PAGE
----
The Canadian Alpine Ski Team is off to a slow start in the medal count, but thanks to Erik Guay the team at last has some hardware to celebrate.
At Val Gardena, Italy on Dec. 17, Guay placed third in the super G, earning his 14th career World Cup medal - tying Ken Read for second among Canadian athletes in total medals. Steve Podborski still holds that record with 20.
Michael Walchhofer of Austria destroyed the course with a time of 1:34.35, followed by Germany's Stephan Keppler in 1:35.02 Guay's time was 1:35.16.
"I'm feeling really good," he said. "I was feeling it in the start. I charged hard out of the start gate. I made a small mistake on the top section when I went for the outside gate and that probably cost me four or five tenths (of a second), but besides that I was able to ski very well on the bottom. I was good over the rolls, feeling supple, feeling loose, so we'll see how that plays out for tomorrow's (downhill) race."
Three other Canadians cracked the top-20, with Manuel Osborne-Paradis 15th and Francois Bourque 19th.
Whistler's Robbie Dixon missed a gate and was a DNF.
There were no podiums on the second day of competition, a Dec. 18 downhill, but the men's speed team was solid with five athletes placing in the top 20 - a feat that ranks as the top performance ever by a Canadian speed team. The only performance that could top it was in 2009 when four members of the Canadian Alpine Ski Team placed in the top 10.
Manuel Osborne-Paradis led the way in Val Gardena in eighth place, while Robbie Dixon tied for 10th. Erik Guay was 12th, Louis-Pierre Helie 13th (his best World Cup performance to date) and Benjamin Thomsen 16th (also a personal best). Jan Hudec was the only racer to finish out of the points in 44 th place.
"You know what, that was unbelievable," said Helie after the race. Helie had only cracked the top 30 once before, placing 22nd at Lake Louise in 2009.
"I just charged from the start to the finish. I attacked really well.... I couldn't ask for more right now. I made a few mistakes, but I really attacked like I know I can. I'm really happy with that, because I've been struggling a little bit lately."
This was Thomsen's best result as well, and represented his seventh career World Cup start.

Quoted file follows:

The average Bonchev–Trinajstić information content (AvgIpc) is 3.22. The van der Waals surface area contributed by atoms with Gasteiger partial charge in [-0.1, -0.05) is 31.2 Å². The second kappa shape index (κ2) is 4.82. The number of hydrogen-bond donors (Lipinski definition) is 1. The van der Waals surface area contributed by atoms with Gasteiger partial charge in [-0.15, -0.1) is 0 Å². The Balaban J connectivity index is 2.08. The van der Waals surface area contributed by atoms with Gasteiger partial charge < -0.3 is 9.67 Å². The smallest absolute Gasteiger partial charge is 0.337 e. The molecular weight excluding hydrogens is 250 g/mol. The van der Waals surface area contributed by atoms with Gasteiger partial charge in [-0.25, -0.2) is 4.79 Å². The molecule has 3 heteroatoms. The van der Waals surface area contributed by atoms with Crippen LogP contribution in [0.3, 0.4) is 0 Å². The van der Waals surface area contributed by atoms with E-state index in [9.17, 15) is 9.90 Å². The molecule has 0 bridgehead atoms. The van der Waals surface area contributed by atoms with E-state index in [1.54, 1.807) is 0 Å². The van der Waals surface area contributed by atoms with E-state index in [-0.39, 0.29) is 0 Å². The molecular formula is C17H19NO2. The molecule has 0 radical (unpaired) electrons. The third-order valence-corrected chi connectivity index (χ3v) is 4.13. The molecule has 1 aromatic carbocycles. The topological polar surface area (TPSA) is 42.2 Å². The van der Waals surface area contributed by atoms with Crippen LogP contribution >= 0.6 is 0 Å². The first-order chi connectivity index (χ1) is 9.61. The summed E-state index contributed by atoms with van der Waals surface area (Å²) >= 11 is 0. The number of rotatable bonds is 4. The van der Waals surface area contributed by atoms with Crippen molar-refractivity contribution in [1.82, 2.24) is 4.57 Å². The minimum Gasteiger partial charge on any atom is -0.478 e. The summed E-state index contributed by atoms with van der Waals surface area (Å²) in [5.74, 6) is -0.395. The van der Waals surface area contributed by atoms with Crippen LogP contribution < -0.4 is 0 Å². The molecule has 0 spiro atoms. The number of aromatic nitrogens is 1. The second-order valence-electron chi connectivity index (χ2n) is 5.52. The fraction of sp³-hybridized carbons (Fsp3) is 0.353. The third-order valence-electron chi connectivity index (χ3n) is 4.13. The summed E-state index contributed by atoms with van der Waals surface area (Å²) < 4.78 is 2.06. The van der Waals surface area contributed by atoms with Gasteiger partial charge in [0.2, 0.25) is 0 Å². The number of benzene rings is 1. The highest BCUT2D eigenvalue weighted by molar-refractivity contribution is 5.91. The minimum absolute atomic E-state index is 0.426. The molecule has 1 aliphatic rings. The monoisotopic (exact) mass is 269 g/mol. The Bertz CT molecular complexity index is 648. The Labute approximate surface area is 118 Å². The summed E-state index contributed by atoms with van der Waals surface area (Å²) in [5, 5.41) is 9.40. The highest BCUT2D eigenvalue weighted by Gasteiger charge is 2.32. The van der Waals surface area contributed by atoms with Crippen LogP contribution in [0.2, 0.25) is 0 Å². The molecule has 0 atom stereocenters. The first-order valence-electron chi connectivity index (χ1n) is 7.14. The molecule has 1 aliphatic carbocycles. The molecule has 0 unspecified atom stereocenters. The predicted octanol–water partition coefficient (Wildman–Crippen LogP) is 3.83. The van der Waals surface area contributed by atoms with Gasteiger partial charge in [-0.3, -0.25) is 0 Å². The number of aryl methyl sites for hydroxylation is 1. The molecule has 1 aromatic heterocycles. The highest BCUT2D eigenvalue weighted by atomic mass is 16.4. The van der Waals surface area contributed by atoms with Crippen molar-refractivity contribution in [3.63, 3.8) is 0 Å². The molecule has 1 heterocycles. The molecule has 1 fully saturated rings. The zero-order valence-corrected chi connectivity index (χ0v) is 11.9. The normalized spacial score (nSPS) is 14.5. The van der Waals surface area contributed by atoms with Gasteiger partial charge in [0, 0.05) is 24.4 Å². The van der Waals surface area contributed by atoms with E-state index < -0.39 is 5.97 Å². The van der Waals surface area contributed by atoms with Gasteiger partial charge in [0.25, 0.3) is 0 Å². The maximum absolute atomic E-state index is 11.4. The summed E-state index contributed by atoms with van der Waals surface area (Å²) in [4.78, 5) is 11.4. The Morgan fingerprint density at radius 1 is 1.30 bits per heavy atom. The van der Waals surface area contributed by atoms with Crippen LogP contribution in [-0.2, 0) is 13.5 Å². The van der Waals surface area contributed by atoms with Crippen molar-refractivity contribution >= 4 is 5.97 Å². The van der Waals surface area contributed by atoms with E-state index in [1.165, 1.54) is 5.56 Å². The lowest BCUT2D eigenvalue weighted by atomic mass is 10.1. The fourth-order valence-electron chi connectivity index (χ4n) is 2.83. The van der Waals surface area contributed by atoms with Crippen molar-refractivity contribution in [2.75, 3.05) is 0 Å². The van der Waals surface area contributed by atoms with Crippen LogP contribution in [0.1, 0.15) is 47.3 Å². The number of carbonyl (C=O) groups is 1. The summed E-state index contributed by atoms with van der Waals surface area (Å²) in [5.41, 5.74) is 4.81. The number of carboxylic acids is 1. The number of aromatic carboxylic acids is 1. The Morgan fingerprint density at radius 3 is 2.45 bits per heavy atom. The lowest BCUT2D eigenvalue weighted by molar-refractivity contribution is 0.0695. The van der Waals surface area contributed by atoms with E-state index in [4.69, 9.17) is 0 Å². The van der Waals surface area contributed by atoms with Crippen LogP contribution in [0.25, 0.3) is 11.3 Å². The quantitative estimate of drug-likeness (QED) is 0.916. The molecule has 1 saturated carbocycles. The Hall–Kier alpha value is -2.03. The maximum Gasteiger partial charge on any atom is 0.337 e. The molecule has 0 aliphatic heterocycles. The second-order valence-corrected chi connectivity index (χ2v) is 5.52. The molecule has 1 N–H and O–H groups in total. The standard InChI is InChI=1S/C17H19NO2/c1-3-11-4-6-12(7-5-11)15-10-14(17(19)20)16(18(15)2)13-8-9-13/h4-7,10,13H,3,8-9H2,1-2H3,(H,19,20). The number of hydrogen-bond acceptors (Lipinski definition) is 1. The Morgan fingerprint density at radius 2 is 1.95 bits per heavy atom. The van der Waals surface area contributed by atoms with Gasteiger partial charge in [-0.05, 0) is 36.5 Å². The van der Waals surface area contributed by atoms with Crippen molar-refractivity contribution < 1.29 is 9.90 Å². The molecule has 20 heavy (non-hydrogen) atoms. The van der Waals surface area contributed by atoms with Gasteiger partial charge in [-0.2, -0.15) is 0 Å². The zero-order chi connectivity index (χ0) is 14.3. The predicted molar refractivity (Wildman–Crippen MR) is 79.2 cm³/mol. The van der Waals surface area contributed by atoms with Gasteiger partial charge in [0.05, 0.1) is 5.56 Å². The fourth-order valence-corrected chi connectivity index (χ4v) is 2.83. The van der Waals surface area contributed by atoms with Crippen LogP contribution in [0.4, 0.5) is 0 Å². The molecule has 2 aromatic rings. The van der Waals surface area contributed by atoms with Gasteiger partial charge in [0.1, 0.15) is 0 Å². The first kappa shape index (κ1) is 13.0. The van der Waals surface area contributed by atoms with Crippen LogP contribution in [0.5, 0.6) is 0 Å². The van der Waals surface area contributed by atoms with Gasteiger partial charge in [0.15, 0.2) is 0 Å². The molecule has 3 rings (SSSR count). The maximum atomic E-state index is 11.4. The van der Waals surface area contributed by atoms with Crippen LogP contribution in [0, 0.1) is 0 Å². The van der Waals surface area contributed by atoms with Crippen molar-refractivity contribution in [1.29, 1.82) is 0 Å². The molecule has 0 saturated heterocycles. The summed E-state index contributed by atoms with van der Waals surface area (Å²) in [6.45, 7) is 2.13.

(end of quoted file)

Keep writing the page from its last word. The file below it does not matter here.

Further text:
The course was challenging with 17 jumps from top to bottom. Switzerland's Silvan Zubbriggen earned his first World Cup gold medal. He was followed by Romed Baumann of Austria. Swiss veteran Didier Cuche placed third.
In Val d'Isere, France the Canadian women's speed team showed a lot of improvement. The super G was cancelled because of a snowstorm, but organizers managed to stage the downhill and a super combined.
Britt Janyk placed 13th in the downhill, less than 0.2 seconds back of the top 10.
"Yeah, that's a little more like it," she said after placing outside the top 30 in her first three races this season. "I haven't got off to the type of start I was hoping for this season but this is something that I can definitely build off. I skied well today and I know that I can be in there, be in the mix. I just need to get back to doing it consistently and today was the first step."
American Lindsey Vonn took the win and the lead in the overall World Cup standings. Vonn shared the podium with Nadi Kamer and Lara Gut of Switzerland.
Marie-Michele Gagnon had a strong showing in the super combined event, finishing in 12th place. Vonn was victorious once again, followed by Elisabeth Goergl and Nicole Hosp of Austria.
Gagnon was sitting 25th after the super G race, but jumped 13 spots with the second fastest slalom of the day.
"I wanted to keep realistic through the season and not be disappointed," said Gagnon. "So I kept my goals to being in the top 30 in two disciplines. One the speed side I am really stoked to do more. My downhill earlier this week was really rusty but it was so much fun, just a thrill going down.
"I would say at this point that yes, my expectations have changed a little bit, but I still want to be realistic."